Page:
This post regards the subject of “grotesque” in anime, my Otaku Warriors for Liberty and Self Respect subject for Halloween.
I am not here to discuss 19th century sans serif typefaces. Grotesque means ugly, however you want to look at it. Very ugly. Be that as it may, I find it to be a very difficult word to handle.
Since aesthetics are entirely subjective, so is any concept of ugly. Grotesque is doubly subjective since it is the extreme of something that is already a value judgement. (There is a classic Twilight Zone episode, The Eye of the Beholder, which examines this in some depth.) Even human behavior is difficult to classify as grotesque in any objective sense. It depends on your value system. I think murder, abusive relationships, aesthetically based discrimination, and rape are grotesque under any conditions.
The abusive murderer-rapist thinks differently. Fortunately those are few. The xenophobic sexist-racist also thinks differently. Sadly there are a few more of those.
I have to fall back on my gut feelings and nearly universally accepted social norms to justify my convictions but I know I will never change the mind of the psychopath or the sociopath. The narcissist may be convinced to behave but not out of any moral context but rather from a PR necessity.
The use of the word “grotesque” itself has powerful connotations of evil. It conjures up the Phantom of the Opera, Dracula, Frankenstein’s creature, and Michael Landon developing excessive body hair along with anger management issues. Monsters are usually pictured as grotesque. We associate beauty and grace with truth and love and goodness. Demons are deformed caricatures of animals and people while angels have the purest beauty imaginable.
All is not as it would seem, tho. Lucifer is the very definition of beauty, is he not?
Early Christians displayed him as being grotesque because of our instinctive association between beauty and goodness. They needed him to look scary. But nothing in the Bible says anything about fallen angels not still looking like angels.
If you really want to get into grotesque, lets look at how inhumanly people treat other people. That is truly grotesque. I’m going to pick some disturbing anime for this since behavioral grotesquerie has to be disturbing on some fundamental level.
There will be spoilers!
Devilman Crybaby is grotesque anime. The characteristic doesn’t arise from the devils and devil-persons. It arises from humanity’s own weakness. How we are incapable of separating ourselves from racial judgement and accepting beings as individuals. How we don’t judge beings on what they have done or would do. Rather, merely how you look and the power you have lead to mindless fear and loathing of you.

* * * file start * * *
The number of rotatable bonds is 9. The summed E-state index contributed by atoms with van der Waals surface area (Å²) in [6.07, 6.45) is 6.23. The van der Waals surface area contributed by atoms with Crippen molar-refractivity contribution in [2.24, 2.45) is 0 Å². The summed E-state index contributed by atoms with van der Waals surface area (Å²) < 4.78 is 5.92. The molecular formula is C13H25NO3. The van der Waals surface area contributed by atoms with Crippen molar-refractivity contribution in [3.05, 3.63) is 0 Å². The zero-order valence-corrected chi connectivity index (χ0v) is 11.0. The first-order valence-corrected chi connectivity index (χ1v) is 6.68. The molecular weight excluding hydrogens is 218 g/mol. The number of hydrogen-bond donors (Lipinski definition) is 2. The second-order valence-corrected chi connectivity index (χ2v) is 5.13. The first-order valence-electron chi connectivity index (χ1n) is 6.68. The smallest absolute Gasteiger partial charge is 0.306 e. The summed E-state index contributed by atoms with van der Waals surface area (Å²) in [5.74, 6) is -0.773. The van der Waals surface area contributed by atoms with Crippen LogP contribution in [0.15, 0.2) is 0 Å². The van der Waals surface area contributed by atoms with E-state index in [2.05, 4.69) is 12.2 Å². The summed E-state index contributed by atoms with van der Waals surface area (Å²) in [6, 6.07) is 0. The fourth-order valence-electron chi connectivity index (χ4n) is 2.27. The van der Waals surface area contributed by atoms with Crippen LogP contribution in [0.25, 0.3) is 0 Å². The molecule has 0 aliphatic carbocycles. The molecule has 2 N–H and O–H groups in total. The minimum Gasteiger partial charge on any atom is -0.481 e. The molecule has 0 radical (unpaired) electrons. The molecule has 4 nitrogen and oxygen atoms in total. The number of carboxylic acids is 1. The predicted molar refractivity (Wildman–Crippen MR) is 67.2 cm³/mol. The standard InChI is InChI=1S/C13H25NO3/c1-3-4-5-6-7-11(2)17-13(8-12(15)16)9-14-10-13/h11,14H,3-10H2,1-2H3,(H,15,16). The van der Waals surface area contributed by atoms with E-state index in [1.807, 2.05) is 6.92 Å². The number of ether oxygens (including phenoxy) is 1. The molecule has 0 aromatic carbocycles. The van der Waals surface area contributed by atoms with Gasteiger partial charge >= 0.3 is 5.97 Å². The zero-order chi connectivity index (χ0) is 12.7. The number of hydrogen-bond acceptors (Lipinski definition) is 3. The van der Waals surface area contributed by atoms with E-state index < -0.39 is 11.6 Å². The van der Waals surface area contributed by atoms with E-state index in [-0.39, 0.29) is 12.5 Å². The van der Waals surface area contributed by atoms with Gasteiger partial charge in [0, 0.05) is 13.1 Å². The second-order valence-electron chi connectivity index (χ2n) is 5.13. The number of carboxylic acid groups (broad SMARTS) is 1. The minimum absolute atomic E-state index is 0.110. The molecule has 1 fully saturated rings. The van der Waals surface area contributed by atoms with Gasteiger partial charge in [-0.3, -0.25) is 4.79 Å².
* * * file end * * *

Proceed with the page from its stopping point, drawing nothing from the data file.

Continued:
Despite individuals of goodness and virtue, humanity as a whole has failed and Lucifer has plans to fix that bug.
I find the Human failure to listen to their “better angels”, so to speak, absolutely depressing. And grotesque. Instead of uniting with the “Devilpeople” to oppose Lucifer’s plans to extinct everything and start over, they turn on the “other” with a lynch mob mentality. Those who do not are washed away by the flood of hate.
Maybe Lucifer was right?
Quasimodo is grotesque in appearance, yet the very model of virtue and faith. He gets the short end of the stick due to his appearance but understands it and carries on with life. Victor Hugo obviously had a mind that could think outside the box when he wrote The Hunchback of Notre Dame. Those who pass judgement on visual cues are in for some serious disappointments. Do not judge the content of a heart by the biases of your aesthetics. Anime is full of this lesson.
Not all anime, though. For many shows it is a shortcut for lazy thinkers to quickly identify the good guys and the bad guys. Bad guys are ugly, often downright grotesque. Good guys are beautiful, sexy, and alluring. (Much like black and white hats in old time westerns told you who the bad and the good guys were.) I guess that is playing to the lowest common denominator but I dislike the message this sends. Beautiful and grotesque and everything in between should be apportioned, if not randomly, then at least in some way that isn’t a close correlation to good, bad and indifferent.
In Spirited Away, the “good witch” and the “bad witch” are identical twins. You tell the difference by how they are voice intonation, by smiles vs. angry frowns and by what they do. Yubaba and Zeniba are really two sides of the same coin. One behaves positively and the other behaves grotesquely.